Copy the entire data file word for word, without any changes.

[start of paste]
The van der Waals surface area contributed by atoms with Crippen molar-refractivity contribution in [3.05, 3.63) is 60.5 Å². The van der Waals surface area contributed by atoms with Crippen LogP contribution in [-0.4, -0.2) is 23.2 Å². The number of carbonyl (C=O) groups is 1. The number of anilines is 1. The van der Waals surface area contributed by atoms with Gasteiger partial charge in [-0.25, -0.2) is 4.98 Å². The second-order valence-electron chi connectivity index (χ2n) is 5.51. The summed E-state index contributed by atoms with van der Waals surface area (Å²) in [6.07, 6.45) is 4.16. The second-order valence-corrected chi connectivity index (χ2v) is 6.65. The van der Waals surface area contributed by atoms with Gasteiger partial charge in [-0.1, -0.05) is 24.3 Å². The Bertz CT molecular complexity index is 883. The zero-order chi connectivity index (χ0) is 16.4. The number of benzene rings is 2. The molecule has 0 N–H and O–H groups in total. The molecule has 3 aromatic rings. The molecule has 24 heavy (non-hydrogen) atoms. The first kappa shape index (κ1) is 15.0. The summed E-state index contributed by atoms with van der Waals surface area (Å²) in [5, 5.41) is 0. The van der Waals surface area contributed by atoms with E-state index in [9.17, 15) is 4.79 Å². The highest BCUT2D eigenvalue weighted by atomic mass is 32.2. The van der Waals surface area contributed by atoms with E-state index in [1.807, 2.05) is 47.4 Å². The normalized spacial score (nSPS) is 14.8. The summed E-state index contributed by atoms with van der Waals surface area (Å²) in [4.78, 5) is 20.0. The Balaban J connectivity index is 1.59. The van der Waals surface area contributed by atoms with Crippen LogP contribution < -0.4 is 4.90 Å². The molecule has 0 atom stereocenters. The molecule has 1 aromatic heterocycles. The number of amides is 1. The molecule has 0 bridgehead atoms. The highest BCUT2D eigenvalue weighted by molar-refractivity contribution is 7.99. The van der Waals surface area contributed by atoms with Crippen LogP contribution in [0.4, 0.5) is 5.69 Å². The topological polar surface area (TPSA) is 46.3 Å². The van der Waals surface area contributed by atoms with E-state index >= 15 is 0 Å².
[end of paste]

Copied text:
The van der Waals surface area contributed by atoms with Crippen molar-refractivity contribution in [3.05, 3.63) is 60.5 Å². The van der Waals surface area contributed by atoms with Crippen LogP contribution in [-0.4, -0.2) is 23.2 Å². The number of carbonyl (C=O) groups is 1. The number of anilines is 1. The van der Waals surface area contributed by atoms with Gasteiger partial charge in [-0.25, -0.2) is 4.98 Å². The second-order valence-electron chi connectivity index (χ2n) is 5.51. The summed E-state index contributed by atoms with van der Waals surface area (Å²) in [6.07, 6.45) is 4.16. The second-order valence-corrected chi connectivity index (χ2v) is 6.65. The van der Waals surface area contributed by atoms with Gasteiger partial charge in [-0.1, -0.05) is 24.3 Å². The Bertz CT molecular complexity index is 883. The zero-order chi connectivity index (χ0) is 16.4. The number of benzene rings is 2. The molecule has 0 N–H and O–H groups in total. The molecule has 3 aromatic rings. The molecule has 24 heavy (non-hydrogen) atoms. The first kappa shape index (κ1) is 15.0. The summed E-state index contributed by atoms with van der Waals surface area (Å²) in [5, 5.41) is 0. The van der Waals surface area contributed by atoms with E-state index in [9.17, 15) is 4.79 Å². The highest BCUT2D eigenvalue weighted by atomic mass is 32.2. The van der Waals surface area contributed by atoms with E-state index in [1.807, 2.05) is 47.4 Å². The normalized spacial score (nSPS) is 14.8. The summed E-state index contributed by atoms with van der Waals surface area (Å²) in [4.78, 5) is 20.0. The Balaban J connectivity index is 1.59. The van der Waals surface area contributed by atoms with Crippen LogP contribution < -0.4 is 4.90 Å². The molecule has 0 atom stereocenters. The molecule has 1 aromatic heterocycles. The number of amides is 1. The molecule has 0 bridgehead atoms. The highest BCUT2D eigenvalue weighted by molar-refractivity contribution is 7.99. The van der Waals surface area contributed by atoms with Crippen LogP contribution in [0.4, 0.5) is 5.69 Å². The topological polar surface area (TPSA) is 46.3 Å². The van der Waals surface area contributed by atoms with E-state index >= 15 is 0 Å².